Ms O’Sullivan had the advantages of her own doorstep manner (political aspirants must wonder if they could bottle it) and her status as successor to Tony Gregory. Mr Burke has an equally attractive manner and a genuine track record of community service. Had he been standing as an independent, or as a candidate for a more popular party, he might have won.

The lesson here is that voters will support fringe parties and independents so long as they see them as both credible and electable.

An example is Richard Boyd Barrett in a constituency of a very different kind — Dun Laoghaire-Rathdown. However, their chances of improving their position at coming elections are very limited.

They could depend to some extent on the proposal to form a “broad left grouping”. But this is not at present a plausible proposition, especially when it comes from Sinn Fein.

Any left-wing alliance would have little or no meaning without Labour, and Labour are firmly fixed in the political mainstream.

Besides, anyone with such ideas must be discouraged by the fate of the PDs (albeit in a different part of the political spectrum) and the likelihood that the Greens will soon go the same way.

It is clear from these election results — indeed, it was already clear from the opinion polls — that disaffected Fianna Fail voters have switched to Fine Gael and Labour. This process may not be complete. It is too soon to guess to what extent the fringe may benefit.

But it is not too soon to identify the reasons for which the voters have punished Brian Cowen and humiliated Bertie Ahern.

Fianna Fail want us to believe that our present woes struck us on some recent date, preferably September 29, 2008, the night of the bank guarantee. They arrived out of a clear blue sky. Nobody saw them coming. And nobody in Ireland was to blame. They were due entirely to international factors.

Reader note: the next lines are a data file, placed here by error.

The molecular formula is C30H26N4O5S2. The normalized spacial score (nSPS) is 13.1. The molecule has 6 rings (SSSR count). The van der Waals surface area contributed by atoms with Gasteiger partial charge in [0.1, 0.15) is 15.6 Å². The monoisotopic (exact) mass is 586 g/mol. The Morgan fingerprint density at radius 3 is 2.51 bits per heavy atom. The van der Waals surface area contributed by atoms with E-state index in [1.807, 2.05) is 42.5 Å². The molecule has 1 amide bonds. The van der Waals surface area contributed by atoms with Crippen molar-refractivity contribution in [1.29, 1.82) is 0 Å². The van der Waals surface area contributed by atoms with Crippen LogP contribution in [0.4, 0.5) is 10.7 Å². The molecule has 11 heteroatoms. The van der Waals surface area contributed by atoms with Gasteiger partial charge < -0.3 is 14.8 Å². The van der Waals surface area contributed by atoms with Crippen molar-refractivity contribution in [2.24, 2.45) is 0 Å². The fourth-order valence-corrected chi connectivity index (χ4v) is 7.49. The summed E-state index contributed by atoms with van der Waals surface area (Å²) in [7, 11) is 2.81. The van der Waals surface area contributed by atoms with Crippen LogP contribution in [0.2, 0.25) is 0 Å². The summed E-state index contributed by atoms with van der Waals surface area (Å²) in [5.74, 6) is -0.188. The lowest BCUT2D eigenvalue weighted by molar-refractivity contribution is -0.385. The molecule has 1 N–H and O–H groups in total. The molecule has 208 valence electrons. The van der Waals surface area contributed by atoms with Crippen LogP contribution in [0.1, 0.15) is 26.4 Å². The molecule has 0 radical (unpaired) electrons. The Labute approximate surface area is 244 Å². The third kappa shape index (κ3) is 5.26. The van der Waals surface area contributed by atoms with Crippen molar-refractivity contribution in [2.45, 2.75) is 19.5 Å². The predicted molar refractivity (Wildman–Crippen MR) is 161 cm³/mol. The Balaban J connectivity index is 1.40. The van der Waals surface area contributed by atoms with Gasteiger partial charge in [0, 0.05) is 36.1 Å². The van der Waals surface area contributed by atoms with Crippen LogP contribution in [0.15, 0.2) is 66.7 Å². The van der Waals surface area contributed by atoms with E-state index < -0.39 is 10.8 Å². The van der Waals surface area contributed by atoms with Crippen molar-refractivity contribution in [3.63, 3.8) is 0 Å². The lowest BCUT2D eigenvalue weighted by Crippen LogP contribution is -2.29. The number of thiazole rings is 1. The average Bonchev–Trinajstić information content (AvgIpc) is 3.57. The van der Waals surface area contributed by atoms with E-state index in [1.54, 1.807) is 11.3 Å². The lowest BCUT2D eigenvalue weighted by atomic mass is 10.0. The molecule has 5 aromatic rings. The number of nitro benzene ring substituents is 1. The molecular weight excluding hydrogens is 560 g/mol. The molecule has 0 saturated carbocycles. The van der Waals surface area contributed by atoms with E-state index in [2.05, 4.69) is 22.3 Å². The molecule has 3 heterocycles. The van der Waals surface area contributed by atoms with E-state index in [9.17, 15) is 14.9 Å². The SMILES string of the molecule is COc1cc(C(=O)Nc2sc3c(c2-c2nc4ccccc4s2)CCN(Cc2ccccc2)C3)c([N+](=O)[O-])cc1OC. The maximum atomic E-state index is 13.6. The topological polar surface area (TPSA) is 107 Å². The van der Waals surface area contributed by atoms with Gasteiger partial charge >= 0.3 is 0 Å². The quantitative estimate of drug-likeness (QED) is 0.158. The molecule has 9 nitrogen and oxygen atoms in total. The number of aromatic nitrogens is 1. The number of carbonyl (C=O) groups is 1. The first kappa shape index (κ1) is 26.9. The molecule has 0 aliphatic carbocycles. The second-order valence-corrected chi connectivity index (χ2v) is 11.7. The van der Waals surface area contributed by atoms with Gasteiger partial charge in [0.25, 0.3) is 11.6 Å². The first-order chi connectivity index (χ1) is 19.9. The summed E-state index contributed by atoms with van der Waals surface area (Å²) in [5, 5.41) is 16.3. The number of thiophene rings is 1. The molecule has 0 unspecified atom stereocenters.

The voters have recognised this for the nonsense it is. They know that Bertie Ahern and Brian Cowen allowed the property bubble to swell, and the banks to speculate, until the greatest boom in Irish history turned into a threat of national bankruptcy.

They would have liked an apology, an acknowledgment and a repudiation. An apology from Fianna Fail is too much to hope for. But Bertie, had he wished, could have acknowledged his part in the calamity; and he could have done it gracefully. And Cowen could have repudiated Bertie’s (and his own) legacy. He did not engage in communist-style denunciation: there are forms of language for these things.

The election results show that they have both been found out. Not by everybody. Some loyalists survive in Offaly. A few survive even in Dublin Central.

But the rest have made up their minds about the former Taoiseach’s share, as well as the present Taoiseach’s share, of the responsibility for past misgovernment and present trouble.
– James Downey

View the documentary from RTE Prime Time from April 3, 2008

There is a section on the House of Prayer followed by a very important commentary on Bertie Ahern.